Giving Compass’ Take:
• In this story from Stanford Social Innovation Review, the authors assess four ways that businesses can learn from foundations as they try to expand into “opportunity zones.”
• The authors worry that opportunity zone tax incentives will simply benefit businesses who make investments into areas that already have investments. Can foundations share knowledge that would encourage businesses to make investments that would help struggling communities?
• To learn about five ways to build business ideas that could change the world, click here.
The Opportunity Zone tax incentive–passed in amended form as part of the Tax Cuts and Jobs Act of 2017–is a potentially powerful new tool for helping low-income communities. By providing breaks for certain investments in distressed areas, it has already led to the creation of nearly $1 billion in new funds. Officials from the Treasury Department expect $100 billion in private capital will be deployed through the incentive.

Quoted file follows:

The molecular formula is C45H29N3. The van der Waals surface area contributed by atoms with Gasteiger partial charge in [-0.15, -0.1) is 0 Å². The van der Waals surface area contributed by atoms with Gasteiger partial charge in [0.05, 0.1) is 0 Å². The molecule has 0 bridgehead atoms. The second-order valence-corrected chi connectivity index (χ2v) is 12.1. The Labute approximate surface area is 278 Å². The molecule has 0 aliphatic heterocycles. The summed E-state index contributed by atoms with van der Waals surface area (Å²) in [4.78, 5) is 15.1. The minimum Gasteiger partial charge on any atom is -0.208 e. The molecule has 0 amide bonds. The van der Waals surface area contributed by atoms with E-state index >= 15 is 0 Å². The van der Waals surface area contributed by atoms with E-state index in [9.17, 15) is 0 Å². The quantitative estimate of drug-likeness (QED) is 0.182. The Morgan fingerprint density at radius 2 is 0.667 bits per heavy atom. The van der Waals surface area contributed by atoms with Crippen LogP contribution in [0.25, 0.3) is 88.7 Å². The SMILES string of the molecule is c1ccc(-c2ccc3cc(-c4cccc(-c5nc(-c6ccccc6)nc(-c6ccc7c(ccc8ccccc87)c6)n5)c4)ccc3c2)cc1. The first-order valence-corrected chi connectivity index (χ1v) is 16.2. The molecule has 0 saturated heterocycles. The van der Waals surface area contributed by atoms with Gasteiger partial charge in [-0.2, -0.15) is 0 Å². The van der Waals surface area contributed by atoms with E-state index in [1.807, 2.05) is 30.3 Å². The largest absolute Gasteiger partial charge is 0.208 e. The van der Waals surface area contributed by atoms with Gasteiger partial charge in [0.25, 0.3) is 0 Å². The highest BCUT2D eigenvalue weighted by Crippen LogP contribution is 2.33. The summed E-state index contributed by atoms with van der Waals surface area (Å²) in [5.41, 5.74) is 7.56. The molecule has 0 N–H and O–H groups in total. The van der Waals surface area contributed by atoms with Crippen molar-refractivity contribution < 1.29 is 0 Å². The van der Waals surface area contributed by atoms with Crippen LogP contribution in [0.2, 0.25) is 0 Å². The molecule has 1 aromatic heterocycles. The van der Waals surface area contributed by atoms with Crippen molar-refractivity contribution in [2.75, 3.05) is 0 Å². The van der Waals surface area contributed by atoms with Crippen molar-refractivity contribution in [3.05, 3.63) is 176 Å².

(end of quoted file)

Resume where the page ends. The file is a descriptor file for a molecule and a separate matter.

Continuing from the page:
But the policy may fail to achieve its goals unless foundations guide investments in the right direction. Their deep experience in struggling local communities around the nation prepares them for the challenge.
Lawmakers passed this policy with the belief that investors don’t pay enough attention to the breadth of good financial opportunities available across the United States. But investors may still worry that low-income neighborhoods present more risk than other areas. And they may only use the Opportunity Zone tax break to enhance investments they would have undertaken anyway, rather than pursue potentially lower-return projects that truly help local communities.
Fortunately, foundations already know how to serve as the connective tissue that channels investment to marginalized regions and nascent economic ecosystems. Here are their four proven approaches:
- Support Independent Transaction Advisors
- Support Policy-Aligned Fund Managers
- Be Hyper-Local
- Develop and Track Success Metrics
Read the full article about the Opportunity Zone by Cody Evans and Agnes Dasewicz at Stanford Social Innovation Review
Since you are interested in Economic Dev, have you read these selections from Giving Compass related to impact giving and Economic Dev?
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